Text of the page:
Lifestraw Water Bottle Filter Adapter Review
Some years ago a friend headed into the back side of the Cairngorms. He set up a camp way off the beaten track, filled his water bottle from a nearby stream and sat enjoying the scenery. Within a fairly short time he was vomiting and soon became completely incapacitated. Luckily, he could sit tight and wait until he eventually felt well enough to make his way out to civilisation. He is almost sure it was the water that made him sick but was never to find out what the contaminants were.
Even in the remotest parts of the UK mountains there is risk and so I always purify water taken from backcountry water courses - the market is awash with great quality filters and chemical treatments and so there really is absolutely no reason not too. The method used should be decided according to the possible contaminants but, because in the UK the main problem we face is bacterial/protozoal contamination, my method of choice tends to be filtration.
I also follow a similar principle on days out. Rather than carrying masses of water, if I can see that the walk will pass a water course at reasonable intervals, I prefer to take enough water to get me to the first source and then grab other fill ups as the day progresses. Again, a simple filter makes this a viable strategy.
I want the filter I use to be quick, efficient and reliable and I also want it to be good value. The models that fit this brief tend to be filters using a hollow fibre membrane. This uses a principle similar to the dialysis systems in hospital where the water runs through tiny tubes that are too small for the bacteria or protozoa to pass through. These are even better if combined with an activated carbon element that will reduce chlorine and organic chemical matter.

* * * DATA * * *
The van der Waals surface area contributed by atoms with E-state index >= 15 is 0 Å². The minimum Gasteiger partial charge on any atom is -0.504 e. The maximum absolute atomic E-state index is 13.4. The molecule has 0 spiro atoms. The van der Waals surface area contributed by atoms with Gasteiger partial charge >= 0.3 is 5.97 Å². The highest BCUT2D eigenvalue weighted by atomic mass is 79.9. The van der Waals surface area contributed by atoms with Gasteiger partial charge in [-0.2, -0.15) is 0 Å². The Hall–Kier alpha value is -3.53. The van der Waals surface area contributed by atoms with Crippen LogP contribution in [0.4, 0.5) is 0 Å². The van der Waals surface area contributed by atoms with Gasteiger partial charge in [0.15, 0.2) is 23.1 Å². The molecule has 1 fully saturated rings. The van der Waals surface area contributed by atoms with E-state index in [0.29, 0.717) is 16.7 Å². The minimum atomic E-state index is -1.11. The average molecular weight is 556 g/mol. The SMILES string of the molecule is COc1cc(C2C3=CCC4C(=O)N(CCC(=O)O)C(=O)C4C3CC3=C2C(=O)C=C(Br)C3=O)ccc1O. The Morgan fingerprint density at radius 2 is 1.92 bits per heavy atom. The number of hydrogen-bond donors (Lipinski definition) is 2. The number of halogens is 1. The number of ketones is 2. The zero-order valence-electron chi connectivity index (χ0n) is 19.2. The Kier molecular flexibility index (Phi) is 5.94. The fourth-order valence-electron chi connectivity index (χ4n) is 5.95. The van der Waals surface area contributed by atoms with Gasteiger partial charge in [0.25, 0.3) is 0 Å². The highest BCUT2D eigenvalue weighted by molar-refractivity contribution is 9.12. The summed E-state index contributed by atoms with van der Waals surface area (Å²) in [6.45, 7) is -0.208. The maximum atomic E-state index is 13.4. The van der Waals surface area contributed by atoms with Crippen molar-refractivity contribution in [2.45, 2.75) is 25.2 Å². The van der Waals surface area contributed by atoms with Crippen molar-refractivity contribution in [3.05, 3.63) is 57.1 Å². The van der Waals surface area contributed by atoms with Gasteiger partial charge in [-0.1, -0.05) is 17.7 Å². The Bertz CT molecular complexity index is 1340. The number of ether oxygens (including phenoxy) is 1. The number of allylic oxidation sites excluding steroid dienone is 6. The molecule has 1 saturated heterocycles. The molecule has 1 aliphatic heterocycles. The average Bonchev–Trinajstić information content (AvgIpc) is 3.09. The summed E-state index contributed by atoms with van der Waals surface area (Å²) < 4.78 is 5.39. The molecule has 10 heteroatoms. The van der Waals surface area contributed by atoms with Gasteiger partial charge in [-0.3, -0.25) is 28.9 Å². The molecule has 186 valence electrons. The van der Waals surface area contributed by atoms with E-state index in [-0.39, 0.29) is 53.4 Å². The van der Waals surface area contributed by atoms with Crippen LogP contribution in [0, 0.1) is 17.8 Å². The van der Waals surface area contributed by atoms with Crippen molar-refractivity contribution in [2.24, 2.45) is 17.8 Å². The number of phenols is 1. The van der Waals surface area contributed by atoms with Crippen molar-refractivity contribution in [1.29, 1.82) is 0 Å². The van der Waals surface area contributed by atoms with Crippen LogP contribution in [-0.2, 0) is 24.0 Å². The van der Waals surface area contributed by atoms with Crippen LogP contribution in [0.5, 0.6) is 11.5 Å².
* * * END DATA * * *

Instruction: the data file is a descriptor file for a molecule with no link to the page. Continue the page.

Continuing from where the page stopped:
Lifestraw have been at the forefront of this technology for many years and I have enjoyed using a range of their products, but I can’t deny that I was probably most excited by their recently introduced Water Bottle Filter Adapter. This offers a 2 stage filter (removes bacteria, protozoa and chemicals) which sits inside your standard water bottle. To allow this facility, Lifestraw send out the filter with different sized screw lids. The idea is superb.
The filter itself is light and simple and within the plastic tube there is the hollow fibre membrane and, at the top of this, an activated carbon charcoal capsule. All the user has to do is fill their water bottle, connect the right sized lid to the filter and pop the filter into the bottle. The water can then be drunk as normal. It is really that simple and efficient.
I like the fact that it can be in use instantly and that the part that the user drinks from never contacts unfiltered water. I also love the facility to simply use it with your favourite drink bottle. Lifestraw include 2 different size lids to allow the switch between different bottle sizes. There is also a secure screw lid with clip loop for attachment to a rucksack or other equipment. Oh, and a neat storage bag to keep the filter and bits in when not in use.